Rio de Janeiro, July 29: Rio's top security official has vowed to review security for the Olympic torch after rioting protesters blocked the relay ceremony and apparently extinguished the flame.
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The violent clashes late Wednesday (July 27) in Angra dos Reis, a coastal resort south of Rio, cast a shadow over final preparations for South America's first Olympics, which start August 5. (Bolt aims for world record)
In another worry for organisers, Rio metro employees threatened yesterday to go on strike on the eve of the Games if they do not get a 9.83 per cent salary raise, raising the possibility of transport chaos for some 500,000 tourists expected to attend.
Rio de Janeiro state security secretary Jose Mariano Beltrame said that policing during the torch relay - which will have visited more than 300 Brazilian cities by the time of the opening ceremony in Rio's Maracana stadium - needs improving.
"There has never been a problem," he was quoted as saying by G1 news site. "Yesterday there was one. This needs to be reevaluated and we will be paying more attention to this question." (When India narrowly missed medals)
"Extinguishing the torch is a crime," he warned.
The crowd, protesting a lack of public transport and the late payment of salaries by the nearly bankrupt Rio state, attacked the procession in Angra dos Reis before being driven off by police using tear gas and rubber bullets.
In footage of the clashes shared online and on Globo television, someone can be heard shouting triumphantly: "The torch has been put out!" as the torch bearer, carrying an unlit torch, is hustled into the safety of a bus. The Rio organising committee said in a statement that the torch relay "had to be temporarily interrupted."
However, "out of consideration to the inhabitants of the city who wanted to attend the relay," it was restarted at the next stage "after an evaluation by the security team."
Organisers portray the torch's nationwide journey as a chance to ignite public enthusiasm for the Olympics. But repeated security incidents have turned the torch into a symbol of organisational glitches and social discontent.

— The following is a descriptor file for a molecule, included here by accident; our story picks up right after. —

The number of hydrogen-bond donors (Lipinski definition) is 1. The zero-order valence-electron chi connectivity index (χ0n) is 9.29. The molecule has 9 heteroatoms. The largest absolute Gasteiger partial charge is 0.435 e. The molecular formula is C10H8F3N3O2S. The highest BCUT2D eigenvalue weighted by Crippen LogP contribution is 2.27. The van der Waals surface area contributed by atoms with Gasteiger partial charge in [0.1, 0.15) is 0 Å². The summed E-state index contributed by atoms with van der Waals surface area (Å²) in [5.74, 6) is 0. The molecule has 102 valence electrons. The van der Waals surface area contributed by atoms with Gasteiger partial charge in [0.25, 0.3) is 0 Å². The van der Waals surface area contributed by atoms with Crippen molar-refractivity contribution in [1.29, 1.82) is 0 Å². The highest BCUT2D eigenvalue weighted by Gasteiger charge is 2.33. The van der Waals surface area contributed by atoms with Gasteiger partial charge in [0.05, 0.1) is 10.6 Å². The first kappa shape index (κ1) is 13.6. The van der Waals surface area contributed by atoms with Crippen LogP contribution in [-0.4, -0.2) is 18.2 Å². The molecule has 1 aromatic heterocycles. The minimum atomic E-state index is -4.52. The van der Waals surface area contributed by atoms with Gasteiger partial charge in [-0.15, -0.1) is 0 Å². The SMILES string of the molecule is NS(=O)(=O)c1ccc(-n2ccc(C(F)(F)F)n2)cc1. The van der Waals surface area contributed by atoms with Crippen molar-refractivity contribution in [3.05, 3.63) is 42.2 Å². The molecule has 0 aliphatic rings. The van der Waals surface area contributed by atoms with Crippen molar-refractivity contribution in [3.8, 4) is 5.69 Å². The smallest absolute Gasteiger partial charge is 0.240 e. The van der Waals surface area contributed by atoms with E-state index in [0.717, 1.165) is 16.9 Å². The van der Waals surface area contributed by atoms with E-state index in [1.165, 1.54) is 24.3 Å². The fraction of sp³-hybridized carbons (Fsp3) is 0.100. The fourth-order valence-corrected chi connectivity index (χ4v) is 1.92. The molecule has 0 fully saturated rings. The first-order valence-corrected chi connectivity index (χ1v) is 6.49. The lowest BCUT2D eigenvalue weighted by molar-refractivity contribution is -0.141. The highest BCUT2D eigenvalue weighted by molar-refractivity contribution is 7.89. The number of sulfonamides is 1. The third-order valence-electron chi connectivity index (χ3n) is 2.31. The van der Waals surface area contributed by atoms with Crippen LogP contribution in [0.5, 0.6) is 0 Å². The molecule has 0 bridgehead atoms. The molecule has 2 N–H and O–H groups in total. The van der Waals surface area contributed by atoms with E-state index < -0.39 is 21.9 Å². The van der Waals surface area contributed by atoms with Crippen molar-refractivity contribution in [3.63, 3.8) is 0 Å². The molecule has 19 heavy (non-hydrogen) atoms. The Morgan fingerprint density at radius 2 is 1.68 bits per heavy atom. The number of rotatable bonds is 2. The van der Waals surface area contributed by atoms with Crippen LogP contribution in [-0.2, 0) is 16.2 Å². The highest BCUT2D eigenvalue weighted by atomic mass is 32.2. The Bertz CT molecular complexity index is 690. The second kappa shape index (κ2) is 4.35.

Highlight reels of torch mishaps have gone viral online, including several attempts to extinguish the flame, runners falling over, a police motorbike crashing into the parade, a man attempting to seize the torch, and political protests.
In June, a rare, captive jaguar - the same animal chosen as Brazil's Olympic mascot - was shot dead after escaping handlers at a torch ceremony.
There was better news for Rio organisers in the arrival overnight of Jamaican sprinting superstar Usain Bolt, who hopes to defend his multiple gold medals.
Wearing a black tracksuit with white stripes, sunglasses and headphones, Bolt was in a hurry to leave the airport.
"I didn't sleep on the flight," he told a welcoming committee of journalists and officials.
A more controversial set of arrivals were expected later in the day, with some 70 Russian athletes due to arrive in the early evening, their team slashed by bans in a scandal over state-sponsored doping.
Rio organisers were also still racing to complete emergency repairs to the athletes' Village, where some 19,000 team members will live. Half of the buildings had problems ranging from blocked toilets to faulty wiring when teams began moving in over the weekend.
Although these glitches were expected to be ironed out by the late yesterday, new controversy was brewing over allegations by government labor inspectors that the approximately 600 workers are being made to work nearly around the clock without legal contracts.
Meanwhile, officials said that a Brazilian man was arrested at his home in Nova Iguacu, in Rio de Janeiro state, on terrorism charges. However, no details of the allegations were given.
The justice department said the indictment against Chaer Kalaun, 28, a Brazilian of Lebanese descent, was sealed, but had been filed under anti-terrorism laws.
His lawyer, Edson Ferreira, said the allegations lacked substance. "There's nothing more than suspicions that he put posts on Facebook," the lawyer said.
"He did not pledge allegiance, he was not recruiting, or bringing people or collaborating or encouraging any projects of the Islamic State," he said.
Ferreira said his client is a Muslim and lived in Lebanon when he was an adolescent. Unconfirmed Brazilian media reports said police suspect Kalaun of recruiting for extremist organizations in Brazil.
He was also arrested during the 2014 World Cup on charges of illegal firearms possession. The arrest came a week after 12 other Brazilian men were arrested for allegedly trying to form a terrorism cell. Officials downplayed the seriousness of the group, calling them "amateur" and "disorganised."